First, my thoughts about huge stamp album binders. The size of these "Jumbo" albums is a disaster waiting to happen. Filled with pages, they're enormous and heavy. Dropping one will do what you see here every time. That's why I don't use them. I realize we don't all have large budgets for our collections, and to some people the use of enormous albums to hold lots of pages seems more economical. Otherwise why does Scott even sell them? Economical, that is, until you drop one. Or until you struggle just to pick one up. By the larger is better logic, why settle for a 5" binder when a 10" binder will hold nearly twice as many pages?! Well, there's a point of diminishing benefits, that's why. For binders, I'd say that's around 3" or 3 " thick. Such a binder holds fewer pages, but you can actually pick it up with one hand. And it's much less likely to fall on the floor and destroy itself. I cannot pick up a Jumbo album with one hand. It requires two hands plus some leverage. That's not a recipe for a safe stamp album. And that many pages makes them curve more, making it harder to mount stamps. Minkus Supreme albums are also much too big. So are the larger Harris albums. Higher quality albums don't come in binders this thick for a reason. Most Lighthouse, Davo, Schaubek, Stanley Gibbons and other Scott binders -- are 2", 3", maybe 3 " thick because they work better. A binder more than 3" or 3 " thick is a binder waiting to fall on the floor and destroy itself.

Can you repair this Jumbo binder? Yes, you can. But I wouldn't for all these reasons. I'd throw it away and start over with smaller binders. If you do repair it, you're just back where you started from, and the binder is still too large to handle comfortably and still likely to fall and damage itself.

There are LOTS of 3 " Scott International binders for sale on eBay. Just keep looking. I've bought a lot that way. Some may need a little repair work. After all, they're used. I'll describe what I've done with the many Scott binders I've repaired over the years.

Do not use duct tape. Or Gorilla Tape. These are industrial tapes, not book tapes. They're made for very different purposes. It would be like using hedge pruning shears to give someone a haircut. It "should" work, but it won't. Duct tape is designed for ventilation ducts. It's a heavy duty tape. You want something that will hold a book together, not something that will hold air-conditioning ducts closed. Duct tape glue has two problems. It eventually leaks onto whatever is around it. Especially in a warm environment. Does glue leaking onto a stamp album filled with stamps sound appealing to you? I didn't think so. The second problem is that duct tape glue eventually dries out and becomes a white powder. It may take a few years, but I promise you it will do this. Dried glue on your stamp collection sound nice to you? If you do need to peel duct tape off your album, it will make a godawful mess. This mess can be cleaned up using either alcohol (this is slow, though), glue remover (3M makes a good one), or Goo Gone. Use a rag to rub it on the glue until it's gone. But PLEASE remove all the pages from your album before you do this.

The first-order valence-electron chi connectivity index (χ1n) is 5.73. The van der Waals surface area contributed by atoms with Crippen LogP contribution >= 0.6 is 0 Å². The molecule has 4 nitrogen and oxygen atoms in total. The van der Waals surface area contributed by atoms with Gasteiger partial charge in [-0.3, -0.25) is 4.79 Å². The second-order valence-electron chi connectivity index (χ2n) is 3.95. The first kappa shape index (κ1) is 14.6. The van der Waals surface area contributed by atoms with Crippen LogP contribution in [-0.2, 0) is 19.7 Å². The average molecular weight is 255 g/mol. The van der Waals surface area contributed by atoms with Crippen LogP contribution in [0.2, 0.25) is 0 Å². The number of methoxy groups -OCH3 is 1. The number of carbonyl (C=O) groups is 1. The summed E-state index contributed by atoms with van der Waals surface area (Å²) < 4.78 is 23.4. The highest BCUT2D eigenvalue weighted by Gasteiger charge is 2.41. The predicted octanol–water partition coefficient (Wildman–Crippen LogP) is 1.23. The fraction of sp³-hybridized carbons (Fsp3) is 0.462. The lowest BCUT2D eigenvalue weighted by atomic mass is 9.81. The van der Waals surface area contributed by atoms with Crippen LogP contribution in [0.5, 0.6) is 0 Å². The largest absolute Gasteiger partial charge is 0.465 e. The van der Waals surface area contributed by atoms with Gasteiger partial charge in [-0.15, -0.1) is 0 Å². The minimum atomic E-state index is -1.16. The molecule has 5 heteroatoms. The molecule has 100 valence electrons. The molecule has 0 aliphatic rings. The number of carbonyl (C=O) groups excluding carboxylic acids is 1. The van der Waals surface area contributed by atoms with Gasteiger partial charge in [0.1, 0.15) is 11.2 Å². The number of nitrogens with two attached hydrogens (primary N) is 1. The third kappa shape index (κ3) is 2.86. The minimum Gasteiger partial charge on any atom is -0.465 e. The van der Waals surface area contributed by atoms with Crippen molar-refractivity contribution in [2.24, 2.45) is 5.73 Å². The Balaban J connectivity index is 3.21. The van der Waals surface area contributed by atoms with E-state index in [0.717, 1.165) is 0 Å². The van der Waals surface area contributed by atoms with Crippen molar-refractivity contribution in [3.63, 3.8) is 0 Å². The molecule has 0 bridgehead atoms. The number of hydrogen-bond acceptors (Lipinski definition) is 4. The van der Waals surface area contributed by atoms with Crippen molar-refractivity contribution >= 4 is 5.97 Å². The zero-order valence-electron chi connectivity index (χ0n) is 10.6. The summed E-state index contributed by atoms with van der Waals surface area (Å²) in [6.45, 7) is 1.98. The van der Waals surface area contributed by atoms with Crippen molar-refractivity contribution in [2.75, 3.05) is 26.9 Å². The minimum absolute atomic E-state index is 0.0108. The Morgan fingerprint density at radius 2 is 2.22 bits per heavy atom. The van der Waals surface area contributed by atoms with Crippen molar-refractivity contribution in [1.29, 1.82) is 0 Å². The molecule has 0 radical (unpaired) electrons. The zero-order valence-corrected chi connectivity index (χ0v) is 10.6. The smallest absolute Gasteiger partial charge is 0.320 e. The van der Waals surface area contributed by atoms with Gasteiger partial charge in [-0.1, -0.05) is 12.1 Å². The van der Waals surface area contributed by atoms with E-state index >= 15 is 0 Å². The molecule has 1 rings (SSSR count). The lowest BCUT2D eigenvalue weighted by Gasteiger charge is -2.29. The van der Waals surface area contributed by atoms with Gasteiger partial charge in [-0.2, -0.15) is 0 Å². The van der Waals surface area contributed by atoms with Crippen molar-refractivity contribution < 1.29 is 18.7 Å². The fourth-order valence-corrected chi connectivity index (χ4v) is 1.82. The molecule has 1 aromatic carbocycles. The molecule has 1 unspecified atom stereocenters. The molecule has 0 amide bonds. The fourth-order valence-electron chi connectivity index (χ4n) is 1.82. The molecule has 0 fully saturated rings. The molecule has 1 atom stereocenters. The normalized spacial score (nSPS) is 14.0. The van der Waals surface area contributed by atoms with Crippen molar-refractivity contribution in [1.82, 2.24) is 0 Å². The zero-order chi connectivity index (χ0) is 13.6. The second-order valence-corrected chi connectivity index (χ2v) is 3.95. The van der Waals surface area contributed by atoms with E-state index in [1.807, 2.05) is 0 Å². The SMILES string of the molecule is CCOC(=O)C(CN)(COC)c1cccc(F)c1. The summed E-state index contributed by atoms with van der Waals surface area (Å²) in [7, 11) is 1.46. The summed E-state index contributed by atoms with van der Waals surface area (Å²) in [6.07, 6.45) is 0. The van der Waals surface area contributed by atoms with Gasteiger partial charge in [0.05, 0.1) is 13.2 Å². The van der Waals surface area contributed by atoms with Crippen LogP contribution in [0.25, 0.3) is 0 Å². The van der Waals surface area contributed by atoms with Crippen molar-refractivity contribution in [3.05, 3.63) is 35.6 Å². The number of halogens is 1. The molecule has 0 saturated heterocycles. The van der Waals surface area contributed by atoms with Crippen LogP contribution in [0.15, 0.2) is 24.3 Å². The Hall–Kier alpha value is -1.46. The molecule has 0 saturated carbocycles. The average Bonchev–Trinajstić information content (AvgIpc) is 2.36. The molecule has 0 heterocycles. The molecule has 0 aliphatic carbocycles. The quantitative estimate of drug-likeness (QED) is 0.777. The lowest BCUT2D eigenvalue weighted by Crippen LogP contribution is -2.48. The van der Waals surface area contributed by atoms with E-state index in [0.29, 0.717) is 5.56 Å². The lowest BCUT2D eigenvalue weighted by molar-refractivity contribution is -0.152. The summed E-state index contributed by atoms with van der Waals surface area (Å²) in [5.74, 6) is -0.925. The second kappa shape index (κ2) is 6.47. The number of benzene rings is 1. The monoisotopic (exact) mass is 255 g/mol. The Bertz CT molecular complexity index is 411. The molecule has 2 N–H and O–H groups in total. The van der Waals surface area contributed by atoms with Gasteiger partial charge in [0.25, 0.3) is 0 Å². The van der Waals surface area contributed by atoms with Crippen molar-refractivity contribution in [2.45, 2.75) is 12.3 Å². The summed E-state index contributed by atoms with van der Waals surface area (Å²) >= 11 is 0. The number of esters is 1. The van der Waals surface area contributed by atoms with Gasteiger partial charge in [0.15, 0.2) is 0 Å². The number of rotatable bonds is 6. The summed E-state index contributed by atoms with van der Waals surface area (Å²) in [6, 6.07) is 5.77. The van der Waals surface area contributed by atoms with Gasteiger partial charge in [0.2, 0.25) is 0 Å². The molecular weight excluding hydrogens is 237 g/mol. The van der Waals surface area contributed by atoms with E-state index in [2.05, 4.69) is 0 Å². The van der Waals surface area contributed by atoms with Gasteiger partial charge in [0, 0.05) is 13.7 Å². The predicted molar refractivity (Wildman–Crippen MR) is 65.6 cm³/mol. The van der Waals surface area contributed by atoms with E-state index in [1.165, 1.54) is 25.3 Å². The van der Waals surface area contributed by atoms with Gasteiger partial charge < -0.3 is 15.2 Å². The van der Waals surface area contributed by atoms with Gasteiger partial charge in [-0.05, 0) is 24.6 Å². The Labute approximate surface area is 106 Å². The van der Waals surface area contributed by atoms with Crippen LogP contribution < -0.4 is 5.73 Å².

What tape will work? I've tried various brands of "bookbinders'" tape, but the quality varies. Some sellers call their tape "bookbinders'" tape even though it's not. If you insist on using "bookbinders'" tape, at least buy it from a library supply company, not from Amazon where quality control can get a little shaky at times. Jeff Bezos is not going to pay you back for damage to your stamp album.

In my experience, the most effective tape that doesn't peel off quickly, whose edges don't lift easily, and which does not leak adhesive is gaffer's tape. It's designed to mark locations in theaters, not for use on industrial equipment. So, while the adhesive holds strongly, it can also be removed. And in my experience, the glue does not leak. Around stamps, I want a glue that doesn't leak. I use dark blue, black, or dark green gaffer's tape (the latter for Scott Specialty binders).

I use 1" wide tape. Slightly winder tape will also work, but not much wider. You don't need a wide piece of tape to do this job. You're not covering the entire spine of the album. You're repairing the hinge, and that tear is only a fraction of an inch wide. A 1" wide piece of tape will cover a torn hinge well. Wider and it will become a mess. You don't want tape on the inside of the spine, either (it's too close to the edges of the pages there!) or on the inside of the covers where you don't need tape. A wider piece of tape does not make the binder stronger, just messier.

Continued . . .
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Edited by DrewM - 10/06/2020 01:32 am
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Posted 10/06/2020   01:29 am  Show Profile Bookmark this reply Add DrewM to your friends list  Get a Link to this Reply
Continued from previous comment . . .

Where do you tape? If you tape the outside of the hinge and do nothing more, it will hold together for awhile. But will also look like it's been taped -- not the best look, I think. And if the binder goes in and out of a slipcase, or if it rubs against another binder, over time the tape will rub, peel at the edges, and the edges may begin to fray. That's not a good look, either. It's better to tape only the inside the hinge. That way the binder doesn't look taped, and it can't rub on anything.